Following WhatsApp’s crackdown on preventing the spread of fake news, a new flaw has been discovered in the immensely popular social messaging application. The new-found vulnerability within the application allows malicious hackers to intercept and manipulate messages sent by other users before they reach their intended recipients. This vulnerability can be exploited to allow hackers to spread malicious files, code, or fake information.
Facebook has recently been in the spotlight for the spread of “fake news.” Although Facebook refused to limit free voice to a certain extent, the company has revised its platforms and applications to help contain the spread of misinformation.
The company’s owned WhatsApp messaging service faced a message forwarding restriction last month that prevented users from sending a particular message to more than 5 recipients in their contact book. This action was taken after 20 people were brutally murdered following false circulations of messages that falsely identified them as kidnappers and notorious criminals.
According to research published by Check Point, it is found that malicious attackers can manipulate messages sent in both private conversations as well as group conversations to make it look as though it comes from a reliable source. Three particular methods of exploit were outlined by Check Point that allowed for these kinds of manipulations.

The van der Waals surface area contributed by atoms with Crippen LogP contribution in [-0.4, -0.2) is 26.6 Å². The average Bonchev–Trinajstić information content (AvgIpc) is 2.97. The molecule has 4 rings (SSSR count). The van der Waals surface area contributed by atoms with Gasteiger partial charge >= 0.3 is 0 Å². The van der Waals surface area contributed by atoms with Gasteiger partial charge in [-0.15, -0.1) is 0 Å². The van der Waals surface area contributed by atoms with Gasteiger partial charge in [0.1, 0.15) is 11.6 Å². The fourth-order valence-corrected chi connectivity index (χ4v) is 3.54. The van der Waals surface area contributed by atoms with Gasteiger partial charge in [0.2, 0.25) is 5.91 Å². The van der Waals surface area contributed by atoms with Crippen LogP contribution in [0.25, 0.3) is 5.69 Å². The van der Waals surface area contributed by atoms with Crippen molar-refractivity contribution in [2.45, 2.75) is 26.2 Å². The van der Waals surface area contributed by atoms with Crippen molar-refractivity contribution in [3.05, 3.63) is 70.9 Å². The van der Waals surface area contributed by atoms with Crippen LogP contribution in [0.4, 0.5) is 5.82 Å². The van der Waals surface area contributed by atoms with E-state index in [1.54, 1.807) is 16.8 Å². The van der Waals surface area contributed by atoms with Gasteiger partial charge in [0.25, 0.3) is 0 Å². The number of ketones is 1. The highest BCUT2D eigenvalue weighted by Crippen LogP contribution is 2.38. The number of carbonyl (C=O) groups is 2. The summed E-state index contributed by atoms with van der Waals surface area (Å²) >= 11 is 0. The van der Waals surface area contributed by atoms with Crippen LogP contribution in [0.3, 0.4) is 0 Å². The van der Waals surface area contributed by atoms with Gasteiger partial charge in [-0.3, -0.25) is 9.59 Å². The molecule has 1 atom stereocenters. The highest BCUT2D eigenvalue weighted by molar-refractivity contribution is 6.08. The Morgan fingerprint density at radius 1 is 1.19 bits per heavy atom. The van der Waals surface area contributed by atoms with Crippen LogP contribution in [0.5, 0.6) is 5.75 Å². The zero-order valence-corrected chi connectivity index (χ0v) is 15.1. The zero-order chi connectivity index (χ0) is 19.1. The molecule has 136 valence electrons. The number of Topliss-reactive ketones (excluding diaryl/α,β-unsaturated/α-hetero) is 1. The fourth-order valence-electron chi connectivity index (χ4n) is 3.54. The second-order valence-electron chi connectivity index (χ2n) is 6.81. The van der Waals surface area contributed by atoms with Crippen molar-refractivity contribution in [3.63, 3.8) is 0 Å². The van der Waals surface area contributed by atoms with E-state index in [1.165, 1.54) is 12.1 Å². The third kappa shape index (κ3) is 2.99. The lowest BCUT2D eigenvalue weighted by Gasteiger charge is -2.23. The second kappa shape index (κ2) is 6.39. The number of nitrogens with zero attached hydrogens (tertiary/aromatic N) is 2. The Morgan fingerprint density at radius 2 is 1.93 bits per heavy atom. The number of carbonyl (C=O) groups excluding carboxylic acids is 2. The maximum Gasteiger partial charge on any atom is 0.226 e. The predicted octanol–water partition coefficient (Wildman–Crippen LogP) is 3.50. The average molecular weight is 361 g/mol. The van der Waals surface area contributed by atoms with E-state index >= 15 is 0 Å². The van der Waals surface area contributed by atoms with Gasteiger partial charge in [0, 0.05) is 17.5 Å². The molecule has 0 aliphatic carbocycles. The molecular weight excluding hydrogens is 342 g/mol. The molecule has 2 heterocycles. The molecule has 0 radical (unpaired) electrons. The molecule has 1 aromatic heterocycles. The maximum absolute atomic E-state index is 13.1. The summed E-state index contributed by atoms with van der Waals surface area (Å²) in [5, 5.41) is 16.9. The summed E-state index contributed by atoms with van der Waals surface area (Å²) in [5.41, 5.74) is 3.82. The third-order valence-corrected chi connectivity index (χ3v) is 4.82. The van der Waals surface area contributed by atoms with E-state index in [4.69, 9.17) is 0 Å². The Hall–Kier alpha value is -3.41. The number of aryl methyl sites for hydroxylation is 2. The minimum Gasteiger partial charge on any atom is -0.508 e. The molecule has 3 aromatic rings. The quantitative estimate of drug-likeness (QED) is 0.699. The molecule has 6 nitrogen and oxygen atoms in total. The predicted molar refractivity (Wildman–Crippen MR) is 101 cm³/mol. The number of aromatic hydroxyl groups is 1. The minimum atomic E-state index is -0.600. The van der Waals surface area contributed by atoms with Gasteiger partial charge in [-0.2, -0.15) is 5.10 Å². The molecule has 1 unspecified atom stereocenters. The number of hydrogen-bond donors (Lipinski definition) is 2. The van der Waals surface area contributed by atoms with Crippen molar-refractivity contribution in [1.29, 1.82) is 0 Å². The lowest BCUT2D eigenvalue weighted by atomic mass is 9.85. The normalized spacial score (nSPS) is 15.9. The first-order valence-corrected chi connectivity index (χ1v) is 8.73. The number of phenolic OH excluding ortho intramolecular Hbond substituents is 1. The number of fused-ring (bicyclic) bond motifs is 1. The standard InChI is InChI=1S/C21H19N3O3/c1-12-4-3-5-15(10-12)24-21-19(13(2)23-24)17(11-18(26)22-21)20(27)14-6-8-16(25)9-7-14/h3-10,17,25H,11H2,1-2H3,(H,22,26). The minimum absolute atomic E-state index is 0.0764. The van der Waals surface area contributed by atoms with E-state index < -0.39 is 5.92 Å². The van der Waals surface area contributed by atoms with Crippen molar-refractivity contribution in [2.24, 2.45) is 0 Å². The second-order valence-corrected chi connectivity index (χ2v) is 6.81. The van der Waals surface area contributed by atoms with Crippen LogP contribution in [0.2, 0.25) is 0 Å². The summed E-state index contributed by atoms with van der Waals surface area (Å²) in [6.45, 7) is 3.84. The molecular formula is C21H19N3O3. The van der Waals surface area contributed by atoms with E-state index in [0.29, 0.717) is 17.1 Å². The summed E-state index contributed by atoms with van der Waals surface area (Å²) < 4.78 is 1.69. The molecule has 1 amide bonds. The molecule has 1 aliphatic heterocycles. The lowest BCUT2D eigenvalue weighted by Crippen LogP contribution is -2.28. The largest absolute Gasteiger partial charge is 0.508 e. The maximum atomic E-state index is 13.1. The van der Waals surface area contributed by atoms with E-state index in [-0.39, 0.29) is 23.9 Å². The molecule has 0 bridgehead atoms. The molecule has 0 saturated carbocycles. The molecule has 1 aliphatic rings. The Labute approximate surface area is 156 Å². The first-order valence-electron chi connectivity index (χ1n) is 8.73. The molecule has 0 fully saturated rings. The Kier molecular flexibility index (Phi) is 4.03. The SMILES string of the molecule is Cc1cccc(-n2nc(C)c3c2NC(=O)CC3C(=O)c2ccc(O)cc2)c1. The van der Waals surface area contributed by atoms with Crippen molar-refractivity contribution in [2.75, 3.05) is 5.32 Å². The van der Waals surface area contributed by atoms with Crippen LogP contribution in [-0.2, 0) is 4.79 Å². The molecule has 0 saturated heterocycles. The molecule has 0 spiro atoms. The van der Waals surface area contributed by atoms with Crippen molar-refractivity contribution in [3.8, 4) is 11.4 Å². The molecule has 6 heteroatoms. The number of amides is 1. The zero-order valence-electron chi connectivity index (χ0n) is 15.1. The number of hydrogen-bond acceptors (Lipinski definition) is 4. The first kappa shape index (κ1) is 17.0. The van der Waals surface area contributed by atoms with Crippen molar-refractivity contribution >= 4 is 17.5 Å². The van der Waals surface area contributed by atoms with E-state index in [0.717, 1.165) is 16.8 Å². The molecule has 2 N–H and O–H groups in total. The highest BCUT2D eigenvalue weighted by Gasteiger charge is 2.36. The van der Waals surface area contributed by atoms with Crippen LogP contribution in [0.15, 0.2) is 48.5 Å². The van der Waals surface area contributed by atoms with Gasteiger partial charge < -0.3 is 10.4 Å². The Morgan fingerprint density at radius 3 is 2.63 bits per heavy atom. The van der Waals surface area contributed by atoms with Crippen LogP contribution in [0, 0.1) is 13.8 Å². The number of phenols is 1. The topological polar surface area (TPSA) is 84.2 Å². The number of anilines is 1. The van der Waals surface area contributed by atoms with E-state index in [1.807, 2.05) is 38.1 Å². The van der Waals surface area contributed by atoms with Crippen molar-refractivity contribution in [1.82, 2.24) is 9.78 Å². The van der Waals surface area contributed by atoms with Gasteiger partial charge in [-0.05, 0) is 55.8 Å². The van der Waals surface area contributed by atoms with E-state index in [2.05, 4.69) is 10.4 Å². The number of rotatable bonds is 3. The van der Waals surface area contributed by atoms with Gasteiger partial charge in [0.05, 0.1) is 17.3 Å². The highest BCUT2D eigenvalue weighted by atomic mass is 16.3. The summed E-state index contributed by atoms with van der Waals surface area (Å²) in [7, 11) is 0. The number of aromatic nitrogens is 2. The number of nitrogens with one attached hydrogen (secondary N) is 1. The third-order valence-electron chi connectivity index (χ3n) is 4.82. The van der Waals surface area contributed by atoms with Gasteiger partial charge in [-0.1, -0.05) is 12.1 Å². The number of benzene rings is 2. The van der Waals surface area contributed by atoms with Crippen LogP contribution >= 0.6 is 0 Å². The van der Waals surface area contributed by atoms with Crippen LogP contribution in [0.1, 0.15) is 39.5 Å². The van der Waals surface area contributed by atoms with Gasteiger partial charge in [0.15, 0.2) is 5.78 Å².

The first method uses the quote feature in a group conversation to change the identity of the sender even if that sender is not a member of the group chat. The second method allows the attacker to change the words of someone else’s reply by “putting words in their mouth.” The third method disguises a message sent to a particular recipient in a group chat so that when that recipient responds, the reply is visible to all members of the group chat.
Just as this new vulnerability has been brought forward by Check Point Research, WhatsApp has released its own brief statement.
This claim has nothing to do with the security of end-to-end encryption, which ensures only the sender and recipient can read messages sent on WhatsApp.
Check Point Research, however, still believes that these vulnerabilities should not be taken lightly, and that WhatsApp should gear up its efforts to contain and resolve these concerns.